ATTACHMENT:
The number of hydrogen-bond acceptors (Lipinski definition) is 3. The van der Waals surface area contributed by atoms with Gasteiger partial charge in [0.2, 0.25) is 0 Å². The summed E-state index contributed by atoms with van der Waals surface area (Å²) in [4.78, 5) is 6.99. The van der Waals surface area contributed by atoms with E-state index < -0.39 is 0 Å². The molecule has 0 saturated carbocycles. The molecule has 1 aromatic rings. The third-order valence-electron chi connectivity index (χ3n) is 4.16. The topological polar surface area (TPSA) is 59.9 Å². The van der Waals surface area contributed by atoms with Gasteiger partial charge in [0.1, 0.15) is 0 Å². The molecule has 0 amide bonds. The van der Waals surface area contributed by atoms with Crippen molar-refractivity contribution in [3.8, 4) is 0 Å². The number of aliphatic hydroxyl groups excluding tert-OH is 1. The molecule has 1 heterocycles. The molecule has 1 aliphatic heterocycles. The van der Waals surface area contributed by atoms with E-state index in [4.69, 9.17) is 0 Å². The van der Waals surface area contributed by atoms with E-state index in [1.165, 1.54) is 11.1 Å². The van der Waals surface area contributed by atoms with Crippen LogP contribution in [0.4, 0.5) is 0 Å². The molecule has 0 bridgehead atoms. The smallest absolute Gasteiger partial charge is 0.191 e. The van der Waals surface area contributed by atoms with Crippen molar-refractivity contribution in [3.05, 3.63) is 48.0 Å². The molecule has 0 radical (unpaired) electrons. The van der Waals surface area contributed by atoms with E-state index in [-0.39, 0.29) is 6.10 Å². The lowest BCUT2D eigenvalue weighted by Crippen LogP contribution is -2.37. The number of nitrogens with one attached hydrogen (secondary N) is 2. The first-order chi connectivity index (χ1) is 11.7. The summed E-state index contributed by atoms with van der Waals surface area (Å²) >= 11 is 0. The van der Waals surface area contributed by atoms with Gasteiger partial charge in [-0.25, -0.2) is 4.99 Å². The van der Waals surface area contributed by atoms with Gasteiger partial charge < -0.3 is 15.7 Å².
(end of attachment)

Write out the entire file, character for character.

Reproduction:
The number of hydrogen-bond acceptors (Lipinski definition) is 3. The van der Waals surface area contributed by atoms with Gasteiger partial charge in [0.2, 0.25) is 0 Å². The summed E-state index contributed by atoms with van der Waals surface area (Å²) in [4.78, 5) is 6.99. The van der Waals surface area contributed by atoms with E-state index < -0.39 is 0 Å². The molecule has 0 saturated carbocycles. The molecule has 1 aromatic rings. The third-order valence-electron chi connectivity index (χ3n) is 4.16. The topological polar surface area (TPSA) is 59.9 Å². The van der Waals surface area contributed by atoms with Gasteiger partial charge in [0.1, 0.15) is 0 Å². The molecule has 0 amide bonds. The van der Waals surface area contributed by atoms with Crippen molar-refractivity contribution in [3.8, 4) is 0 Å². The number of aliphatic hydroxyl groups excluding tert-OH is 1. The molecule has 1 heterocycles. The molecule has 1 aliphatic heterocycles. The van der Waals surface area contributed by atoms with E-state index in [4.69, 9.17) is 0 Å². The van der Waals surface area contributed by atoms with E-state index in [1.165, 1.54) is 11.1 Å². The van der Waals surface area contributed by atoms with Crippen LogP contribution in [0.4, 0.5) is 0 Å². The molecule has 0 bridgehead atoms. The smallest absolute Gasteiger partial charge is 0.191 e. The van der Waals surface area contributed by atoms with Crippen molar-refractivity contribution in [3.05, 3.63) is 48.0 Å². The molecule has 0 radical (unpaired) electrons. The van der Waals surface area contributed by atoms with E-state index in [-0.39, 0.29) is 6.10 Å². The lowest BCUT2D eigenvalue weighted by Crippen LogP contribution is -2.37. The number of nitrogens with one attached hydrogen (secondary N) is 2. The first-order chi connectivity index (χ1) is 11.7. The summed E-state index contributed by atoms with van der Waals surface area (Å²) >= 11 is 0. The van der Waals surface area contributed by atoms with Gasteiger partial charge in [-0.25, -0.2) is 4.99 Å². The van der Waals surface area contributed by atoms with Gasteiger partial charge < -0.3 is 15.7 Å².